The Ford Falcon doesn’t get the respect it deserves. There wouldn’t be a Ford Mustang at all without the Falcon donating its underpinnings. A small, honest car with an economy mindset; it amazed Ford brass by selling like hotcakes after launch. It even, in a roundabout way, formed the foundation for a long-running Australian muscle car scene. But the first-generation Falcon wagon simply wasn’t that exciting. Blame the fact it was powered by a pair of miserly (and rather miserable) inline-sixes and held back by frumpy styling. That is until Carrozzeria Ghia of Turin got their hands on the Blue Oval’s bird.
Yes, the wild-looking fastback you’re looking at is actually Falcon-based. Ghia had originally played with a similar idea on a Fiat chassis, the 2300-based Club. Maybe an American manufacturer would be interested in a stylish, European design using a cost-effective platform? The Ghia Clan translated the basic idea of the fastback Club onto the high-performance chassis of the Falcon Sprint, which packed Ford’s 260-cubic-inch V-8—just like its kissing cousin, the Mustang.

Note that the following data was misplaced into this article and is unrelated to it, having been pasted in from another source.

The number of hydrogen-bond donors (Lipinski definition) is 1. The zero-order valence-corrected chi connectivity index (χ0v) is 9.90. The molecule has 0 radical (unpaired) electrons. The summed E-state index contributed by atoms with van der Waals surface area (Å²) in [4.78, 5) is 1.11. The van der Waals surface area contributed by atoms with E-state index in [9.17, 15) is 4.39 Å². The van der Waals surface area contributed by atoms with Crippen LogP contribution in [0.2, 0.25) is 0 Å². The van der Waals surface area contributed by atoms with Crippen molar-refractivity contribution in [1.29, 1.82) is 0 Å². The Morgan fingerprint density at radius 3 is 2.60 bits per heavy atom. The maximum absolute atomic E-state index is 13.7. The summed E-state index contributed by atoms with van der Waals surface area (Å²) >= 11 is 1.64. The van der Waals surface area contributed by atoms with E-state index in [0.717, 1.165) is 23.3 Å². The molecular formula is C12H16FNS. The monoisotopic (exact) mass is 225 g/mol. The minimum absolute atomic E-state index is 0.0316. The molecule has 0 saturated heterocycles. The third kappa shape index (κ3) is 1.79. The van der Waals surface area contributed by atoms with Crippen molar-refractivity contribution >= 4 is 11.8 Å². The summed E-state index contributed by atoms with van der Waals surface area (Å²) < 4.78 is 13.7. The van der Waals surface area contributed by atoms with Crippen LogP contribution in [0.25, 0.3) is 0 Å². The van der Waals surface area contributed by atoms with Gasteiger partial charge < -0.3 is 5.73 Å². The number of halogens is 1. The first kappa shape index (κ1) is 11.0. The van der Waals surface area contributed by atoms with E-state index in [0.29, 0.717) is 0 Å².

The massive liftback opens up to reveal a huge cargo area, but the two-door profile is rakish—there’s a bit of grand touring flavor. Not that the proportions are classically beautiful. The greenhouse overpowers the body below the beltline in profile, the overhangs are immense, the front is rather plain considering the wild ambition of the overall design. That said, luggage racks aren’t usually used as dressy design elements, but here they do help communicate the sophisticated utility of the Clan.
Ghia hoped that Ford would buy the design and put it into production. Obviously, that didn’t happen, but a bigger payday awaited Ghia. Rather than selling just a design or two to Dearborn, Ford bought the entire company in 1970. Ghia became a captive design house and also a trim level on many Fords, particularly in Europe. By the early 2000s, the actual design house was closed, although the name remained in use for a few years more.